Demonstrative Communication Essay

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Demonstrative Communication Michael Linton BCOM/275 12-10-2010 Dannie Hayward

Demonstrative Communication

Demonstrative communication is an organized way of expressing feelings or transferring message to others. It is a process in which the speaker sends a message through dependable channel to the receiver, and the receiver gets the message competently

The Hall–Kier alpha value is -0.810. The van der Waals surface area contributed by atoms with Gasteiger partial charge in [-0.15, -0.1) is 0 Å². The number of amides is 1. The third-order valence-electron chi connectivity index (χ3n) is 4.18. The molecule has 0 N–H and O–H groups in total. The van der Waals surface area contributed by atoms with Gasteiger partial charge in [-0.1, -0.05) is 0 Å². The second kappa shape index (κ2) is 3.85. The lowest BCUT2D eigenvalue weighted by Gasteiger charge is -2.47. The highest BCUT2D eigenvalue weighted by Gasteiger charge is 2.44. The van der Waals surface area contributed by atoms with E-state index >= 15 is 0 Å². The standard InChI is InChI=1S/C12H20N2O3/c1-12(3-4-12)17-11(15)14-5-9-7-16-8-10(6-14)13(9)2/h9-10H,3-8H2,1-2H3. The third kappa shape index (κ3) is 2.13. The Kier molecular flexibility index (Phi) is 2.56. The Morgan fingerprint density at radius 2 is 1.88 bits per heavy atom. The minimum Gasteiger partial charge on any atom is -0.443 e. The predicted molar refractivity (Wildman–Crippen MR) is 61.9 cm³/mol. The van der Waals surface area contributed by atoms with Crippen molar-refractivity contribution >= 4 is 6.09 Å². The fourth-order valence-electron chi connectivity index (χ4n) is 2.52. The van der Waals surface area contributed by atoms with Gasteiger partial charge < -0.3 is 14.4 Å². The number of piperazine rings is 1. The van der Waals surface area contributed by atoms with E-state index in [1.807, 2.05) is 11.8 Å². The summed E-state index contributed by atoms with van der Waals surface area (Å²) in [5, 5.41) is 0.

It is important to be aware of the ways or the style in which we are communicating, especially when concerning non-verbal communication.” According to various researchers, body language is thought to account for between 50 to 70 percent of all communication” (Cherry, n.d., p.1). The capability to apprehend, use non-verbal communication or body language is an influential tool that can help us associate with others (Segal, Smith & Jaffe, 2012). Eye contact is a direct and powerful form of communication. The direct gaze of the sender of a message may be viewed by the receiver as open, trustworthy, and confident. Another example would be concentrating and giving full attention to the speaker when he or she is talking to receiver, this gives the speaker the impression that he or she cares much about what the speaker is saying. The most common forms of demonstrative communication are facial expression, body language, and tone of voice. These nonverbal expressions can either put emphasis on what we are saying or it can also go against what a person is saying. How a person stands can also communicate how they feel, standing with arms crossed with their weight on one- foot whereas the other is forward slightly tapping the ground signifies to the listener that the receiver of the message does not agree with him or her, and the receiver is shut-off from whatever the speaker is saying. Non­verbal communication or body language is a major part of how people communicate, and there are differences from culture to culture (“Cultural difference in nonverbal communication,”). Patting a child’s head is considered to be a friendly or caring gesture in American culture; however, it is considered inappropriate by many Asians to touch someone on the head, which is believed to be a sacred part of the body ("Nonverbal communication,”). In Western culture, eye contact is understood as attentiveness and honesty; In these cultures people look each other in the eye when talking. However, other cultures, such as Hispanic, , and Native American, eye contact is considered to be disrespectful or